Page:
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I have this question as an example in my maths school book. The solution given there is:-

E = the man reports six

P(S1)= Probability that six actually occurs = $\frac{1}{6}$

P(S2)= Probability that six doesn't occur= $\frac{5}{6}$

P(E|S1)= Probability that the man reports six when six has actually occurred = $\frac{3}{4}$

P(E|S2)= Probability that the man reports six when six has not occurred = $1-\frac 3 4=\frac 1 4$

Therefore, by Bayes' Theorem,
$P(S1|E)=\frac{(\frac{1}{6}\cdot\frac 3 4)}{[(\frac 1 6\cdot 3 4)+(\frac 5 6\cdot 1 4)]} =\frac 3 8 $

I have its solution but my teacher said that the solution given is incorrect and told that the actual solution would be something else:-

$P(S1|E)=\frac{\frac 1 6\cdot\frac3 4}{(\frac 1 6\cdot \frac 3 4)+(\frac 5 6\cdot \frac1 4\cdot\frac1 5)} = \frac 3 4$

So, I want to ask which one is correct. Thank you.

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The difference in solutions comes in the estimation of the probability that the man reports six when six has not occurred.

If the man randomly chooses a number to report when he lies (which seems like a reasonable statement), then the probability he chooses 6 is 1/5. If you multiply your calculation of P(E|S2) by this, you get your teacher's solution.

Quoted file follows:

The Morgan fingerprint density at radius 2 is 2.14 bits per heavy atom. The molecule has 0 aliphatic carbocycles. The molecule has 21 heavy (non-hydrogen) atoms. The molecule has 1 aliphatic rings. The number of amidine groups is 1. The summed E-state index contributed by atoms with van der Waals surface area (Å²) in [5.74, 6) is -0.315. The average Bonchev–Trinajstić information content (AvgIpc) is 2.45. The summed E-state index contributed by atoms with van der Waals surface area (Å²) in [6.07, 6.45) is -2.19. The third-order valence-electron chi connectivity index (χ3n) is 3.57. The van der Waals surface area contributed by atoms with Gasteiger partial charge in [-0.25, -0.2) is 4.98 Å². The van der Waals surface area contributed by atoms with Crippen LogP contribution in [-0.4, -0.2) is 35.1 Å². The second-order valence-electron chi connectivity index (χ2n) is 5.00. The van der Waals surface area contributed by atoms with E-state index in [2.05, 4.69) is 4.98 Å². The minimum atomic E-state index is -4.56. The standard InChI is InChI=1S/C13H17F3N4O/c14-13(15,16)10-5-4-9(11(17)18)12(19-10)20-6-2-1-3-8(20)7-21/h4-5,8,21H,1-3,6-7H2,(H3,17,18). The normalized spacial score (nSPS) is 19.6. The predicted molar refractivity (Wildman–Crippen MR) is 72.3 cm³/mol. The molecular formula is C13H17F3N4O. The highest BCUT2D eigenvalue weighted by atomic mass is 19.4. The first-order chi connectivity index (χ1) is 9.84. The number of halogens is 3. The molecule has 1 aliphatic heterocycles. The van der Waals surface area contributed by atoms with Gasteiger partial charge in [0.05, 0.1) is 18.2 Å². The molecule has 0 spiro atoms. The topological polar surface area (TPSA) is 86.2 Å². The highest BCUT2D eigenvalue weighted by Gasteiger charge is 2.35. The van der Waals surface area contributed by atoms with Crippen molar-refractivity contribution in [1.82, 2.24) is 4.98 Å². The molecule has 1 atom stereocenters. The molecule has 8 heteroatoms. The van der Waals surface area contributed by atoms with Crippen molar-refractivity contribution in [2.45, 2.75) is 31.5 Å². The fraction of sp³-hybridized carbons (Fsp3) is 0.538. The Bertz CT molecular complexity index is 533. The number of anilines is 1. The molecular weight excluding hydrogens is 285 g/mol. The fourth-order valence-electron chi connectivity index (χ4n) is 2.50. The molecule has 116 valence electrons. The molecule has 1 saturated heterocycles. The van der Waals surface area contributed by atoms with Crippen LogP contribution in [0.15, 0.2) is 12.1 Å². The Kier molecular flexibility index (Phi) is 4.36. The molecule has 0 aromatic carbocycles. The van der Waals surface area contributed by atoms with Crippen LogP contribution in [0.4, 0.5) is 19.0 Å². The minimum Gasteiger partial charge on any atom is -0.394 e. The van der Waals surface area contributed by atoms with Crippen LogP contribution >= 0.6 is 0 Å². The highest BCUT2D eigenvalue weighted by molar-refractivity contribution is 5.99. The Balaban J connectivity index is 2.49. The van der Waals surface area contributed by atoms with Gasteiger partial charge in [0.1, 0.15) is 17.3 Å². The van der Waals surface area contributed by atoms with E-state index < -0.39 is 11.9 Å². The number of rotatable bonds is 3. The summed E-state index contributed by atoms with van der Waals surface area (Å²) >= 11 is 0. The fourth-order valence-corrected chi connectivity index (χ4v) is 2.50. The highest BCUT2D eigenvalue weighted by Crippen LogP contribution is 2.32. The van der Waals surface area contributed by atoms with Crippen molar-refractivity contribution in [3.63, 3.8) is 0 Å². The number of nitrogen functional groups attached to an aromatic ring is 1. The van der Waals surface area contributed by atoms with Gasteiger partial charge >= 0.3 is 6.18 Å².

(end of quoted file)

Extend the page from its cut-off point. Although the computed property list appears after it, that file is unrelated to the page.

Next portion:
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  • $\begingroup$ no I want to ask which one is more appropriate? $\endgroup$ – dknight Oct 16 '13 at 17:26
  • $\begingroup$ The problem does not have enough information to say; if the man chooses 6 whenever he lies and the number isn't 6, then your solution is right. If he chooses randomly your teacher is right. Your teacher's solution seems more appropriate for this case. $\endgroup$ – David Yang Oct 16 '13 at 17:28
  • $\begingroup$ ok thanks, btw it is given that he will always say 6:) $\endgroup$ – dknight Oct 16 '13 at 17:31
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Your teacher's answer, ie 3/4 is the correct one. The wrong part in the other solution as another reader pointed out is this:

P(E|S2)= Prob. that the man reports six when six has not occurred = 1-3/4=1/4

Above is not correct since you've made a false assumption that:

Prob. that the man reports six when six has not occurred = Prob. that the man is lying

Above is NOT true since:

Prob. that the man reports six when six has not occurred ≠ Prob. that the man is lying

The prob. that the man is lying (ie not speaking the truth) = 1 - Prob. that the man is speaking the truth = 1 - 3/4 = 1/4

BUT

Finding out the prob. that the man reports six given that a siz has not actually occured is a bit tricky.

To make things clear, we'll first write the sample space of this experiment: { (1,1), (1,2), (1,3), (1,4), (1,5), 1,6), (2,1), (2,2), (2,3), (2,4), (2,5), 2,6), (3,1), (3,2), (3,3), (3,4), (3,5), 3,6), (4,1), (4,2), (4,3), (4,4), (4,5), 4,6), (5,1), (5,2), (5,3), (5,4), (5,5), 5,6), (6,1), (6,2), (6,3), (6,4), (6,5), 6,6) } In the above, the first number in each of the 36 ordered pairs is the number that acually occurs on the dice while the second number in the ordered pair is what the man reports it to be. So, we have 36 elements or 36 elementary events in the sample space. Let's see what would be the prob. of each of these 36 elements. Out of these 36 pairs, there are 6 pairs in which the man speaks the truth which are: (1,1), (2,2), (3,3), (4,4), (5,5), (6,6) Now, it is given that the prob. of the man speaking the truth is 3/4. And since we know that the set of above 6 pairs forms the event of the man speaking the truth, we MUST divide 3/4 EQUALLY into these 6 pairs, ie (3/4)/6 = 1/8. So, 1/8 is the prob. of a single pair in these 6 pairs.